ART HISTORY IN QUARANTINE:
DIGITAL TRANSFORMATIONS, DIGITAL FUTURES
April 10, 2020
Online (via Zoom)
approx. 3,5 hours
7 € via PayPal, Debit or Credit card
(the fee covers organizational costs and honoraria for speakers)
In the age of shelter-in-place, digital literacy is no longer optional. In just a few weeks, we have seen an unprecedented infrastructural shift to video conferencing, online pedagogy, and project management software. What presents itself as a challenge to everyday art history is also digital art history’s greatest opportunity—for experimentation, learning, and moving forward, together. With this in mind, we hope to pose a number of pressing questions to our global community: What does a civilization in “social distancing” mean for art history, museums, teaching, and infrastructure? What are the challenges right now? What are the opportunities today? What proven tools are available? What can we expect from the future? Physical separation need not warrant intellectual isolation. Be part of the global exchange.
Keynote speaker: Paul B. Jaskot
Moderator: Harald Klinke
15:30 UTC Welcome / Harald Klinke
15:45 Keynote / Paul B. Jaskot: Digital Art History in a Time of Barbarism: The Iconography of COVID-19
SECTION 1: DISTANT TEACHING IN ART HISTORY
As students and teachers stay at home, pedagogy becomes increasingly virtual. What are best practices? How does the content need to change, if at all? What are the limits of teaching art history online? How do we proceed after quarantine?
16:15 Kristina Kleutghen (USA): Teaching "Introduction to Asian Art" with OERs
16:30 Leonardo Impett (Italy): Imagegraph: a Visual Programming Language for Digital Art History
16:45 Peter Bell, Jacqueline Klusik-Eckert (Germany): Building a Support Group for Digital Teaching
5 min break
SECTION 2: CLOSED CULTURE: THE MUSEUM AT HOME
Connoisseurship traditionally privileges in-person examination. As museums close, how do they reach their audience? How do we engage museum collections within the confines of domestic space? What new opportunities does the current situation afford?
17:05 Maria Ordonez (Ecuador): My room is a museum: Digital resources for children in quarantine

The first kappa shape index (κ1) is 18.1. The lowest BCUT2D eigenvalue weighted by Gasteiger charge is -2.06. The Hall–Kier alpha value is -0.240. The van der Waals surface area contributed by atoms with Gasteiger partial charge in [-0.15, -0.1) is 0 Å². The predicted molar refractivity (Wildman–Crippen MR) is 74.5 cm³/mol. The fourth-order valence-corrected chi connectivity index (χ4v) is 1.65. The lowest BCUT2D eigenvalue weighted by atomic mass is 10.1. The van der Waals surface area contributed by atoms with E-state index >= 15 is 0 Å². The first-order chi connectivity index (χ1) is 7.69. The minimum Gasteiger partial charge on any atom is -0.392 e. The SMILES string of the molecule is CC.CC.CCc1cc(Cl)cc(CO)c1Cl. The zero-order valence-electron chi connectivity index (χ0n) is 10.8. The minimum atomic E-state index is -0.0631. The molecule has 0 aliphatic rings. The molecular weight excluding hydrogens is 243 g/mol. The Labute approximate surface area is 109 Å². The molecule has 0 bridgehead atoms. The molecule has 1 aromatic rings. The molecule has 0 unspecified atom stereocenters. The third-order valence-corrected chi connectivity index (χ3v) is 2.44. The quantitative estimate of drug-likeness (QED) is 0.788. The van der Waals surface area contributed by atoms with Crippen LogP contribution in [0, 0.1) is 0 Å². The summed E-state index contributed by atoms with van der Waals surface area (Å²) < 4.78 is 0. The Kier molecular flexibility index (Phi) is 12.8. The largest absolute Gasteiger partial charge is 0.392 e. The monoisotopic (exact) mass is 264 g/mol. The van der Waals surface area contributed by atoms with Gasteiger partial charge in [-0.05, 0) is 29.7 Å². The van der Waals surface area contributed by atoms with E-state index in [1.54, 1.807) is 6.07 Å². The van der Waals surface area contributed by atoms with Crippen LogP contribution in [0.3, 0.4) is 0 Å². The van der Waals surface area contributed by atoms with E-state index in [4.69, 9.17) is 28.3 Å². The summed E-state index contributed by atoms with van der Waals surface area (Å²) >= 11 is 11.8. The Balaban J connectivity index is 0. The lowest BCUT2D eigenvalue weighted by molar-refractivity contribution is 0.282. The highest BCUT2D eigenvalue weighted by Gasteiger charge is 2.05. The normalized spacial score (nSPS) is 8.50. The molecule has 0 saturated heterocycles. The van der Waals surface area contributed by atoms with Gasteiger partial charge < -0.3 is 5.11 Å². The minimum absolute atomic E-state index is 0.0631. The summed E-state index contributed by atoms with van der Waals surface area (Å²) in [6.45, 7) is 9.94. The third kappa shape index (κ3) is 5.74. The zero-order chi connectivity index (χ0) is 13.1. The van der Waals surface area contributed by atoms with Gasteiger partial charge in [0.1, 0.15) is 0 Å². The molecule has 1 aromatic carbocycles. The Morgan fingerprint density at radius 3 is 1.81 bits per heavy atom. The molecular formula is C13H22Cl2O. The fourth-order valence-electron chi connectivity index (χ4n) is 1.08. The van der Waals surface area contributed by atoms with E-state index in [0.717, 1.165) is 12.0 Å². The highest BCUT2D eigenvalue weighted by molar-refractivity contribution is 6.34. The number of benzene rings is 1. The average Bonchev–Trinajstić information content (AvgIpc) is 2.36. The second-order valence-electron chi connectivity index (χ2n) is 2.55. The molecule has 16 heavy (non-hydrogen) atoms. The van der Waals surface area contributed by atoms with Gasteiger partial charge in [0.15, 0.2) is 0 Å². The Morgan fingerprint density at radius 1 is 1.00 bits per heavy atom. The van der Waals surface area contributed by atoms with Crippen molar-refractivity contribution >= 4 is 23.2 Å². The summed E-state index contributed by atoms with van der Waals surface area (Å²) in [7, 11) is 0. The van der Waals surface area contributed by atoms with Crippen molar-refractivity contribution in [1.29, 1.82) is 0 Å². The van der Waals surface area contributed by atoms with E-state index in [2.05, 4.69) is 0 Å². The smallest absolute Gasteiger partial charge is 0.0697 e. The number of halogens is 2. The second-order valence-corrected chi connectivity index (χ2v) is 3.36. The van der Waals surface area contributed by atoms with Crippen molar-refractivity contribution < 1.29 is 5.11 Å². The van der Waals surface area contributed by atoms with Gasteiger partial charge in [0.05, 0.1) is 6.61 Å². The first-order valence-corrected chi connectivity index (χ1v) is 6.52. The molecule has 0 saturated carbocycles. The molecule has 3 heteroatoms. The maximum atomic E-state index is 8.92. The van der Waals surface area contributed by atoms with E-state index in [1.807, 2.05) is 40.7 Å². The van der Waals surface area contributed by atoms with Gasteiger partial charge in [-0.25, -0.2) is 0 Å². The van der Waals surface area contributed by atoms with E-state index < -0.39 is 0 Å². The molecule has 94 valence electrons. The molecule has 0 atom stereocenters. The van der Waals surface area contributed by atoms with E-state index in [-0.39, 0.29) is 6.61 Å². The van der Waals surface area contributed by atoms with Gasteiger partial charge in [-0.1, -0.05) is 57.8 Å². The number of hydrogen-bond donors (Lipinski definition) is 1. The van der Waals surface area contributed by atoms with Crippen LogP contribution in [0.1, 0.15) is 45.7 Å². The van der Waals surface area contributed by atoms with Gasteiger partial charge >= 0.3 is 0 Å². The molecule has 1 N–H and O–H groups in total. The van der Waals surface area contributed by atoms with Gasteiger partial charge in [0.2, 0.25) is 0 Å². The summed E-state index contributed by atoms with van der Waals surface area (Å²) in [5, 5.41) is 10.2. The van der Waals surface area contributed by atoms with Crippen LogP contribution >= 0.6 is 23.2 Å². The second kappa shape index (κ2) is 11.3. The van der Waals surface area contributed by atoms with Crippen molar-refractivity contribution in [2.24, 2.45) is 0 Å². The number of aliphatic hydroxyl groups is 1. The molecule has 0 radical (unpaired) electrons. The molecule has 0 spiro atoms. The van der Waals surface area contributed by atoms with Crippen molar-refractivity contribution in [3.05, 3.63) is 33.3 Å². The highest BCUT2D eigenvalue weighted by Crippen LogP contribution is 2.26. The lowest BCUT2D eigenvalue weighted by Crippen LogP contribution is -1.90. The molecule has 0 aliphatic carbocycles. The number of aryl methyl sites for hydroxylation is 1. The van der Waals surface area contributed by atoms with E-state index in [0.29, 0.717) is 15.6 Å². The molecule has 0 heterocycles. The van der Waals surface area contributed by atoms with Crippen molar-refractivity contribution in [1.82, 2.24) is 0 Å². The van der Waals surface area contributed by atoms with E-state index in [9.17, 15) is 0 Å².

17:20 Jasper Visser (Netherlands): The museum is closed, yet never more open
5 min break
SECTION 3: XR FOR CULTURE
What relevant phenomenologies might be proposed by VR/AR/MR technologies? What are usable formats and meaningful applications for art history? What technical obstacles need to be addressed in the short term?
17:40 Justin Underhill (USA): Embodying an Epidemic (again)
17:55 Neal Stimler (USA): 3D Models and Open Access for Cultural Institutions
5 min break
SECTION 4: ARTISTIC INTERVENTIONS
How can contemporary artistic practice engage or transform digital distance? How can critical making allow us to reflect upon states (both personal and political) of quarantine?
18:15 Ioana Marinescu (Romania): The Studio Challenge - Mastering alone time
18:30 Sofia Lurati (Switzerland), Ana Redondo Plaza (Spain), Rogerio Victor Satil Neves (Brazil), and Lola Wegman (US): Online Global Art Project: connecting artists in times of quarantine
18:45 Final discussion
Before you attend, please make sure you have the Zoom application installed on your computer, have a good internet connection and working audio. If you have any question, feel free to write editorsdahj.org.
Please note that DAHJ’s current issue focuses on “Transition of Institutions” with an ongoing stream of articles being published. Also has upcoming calls for Issue #5 (Histories of Digital Art) and Issue #6 (Horizons of Mixed Reality)
CONF: Art History in Quarantine / Online Conference (10 Apr 20). In: ArtHist.net, Apr 5, 2020 (accessed Jun 14, 2021), <https://arthist.net/archive/22944>.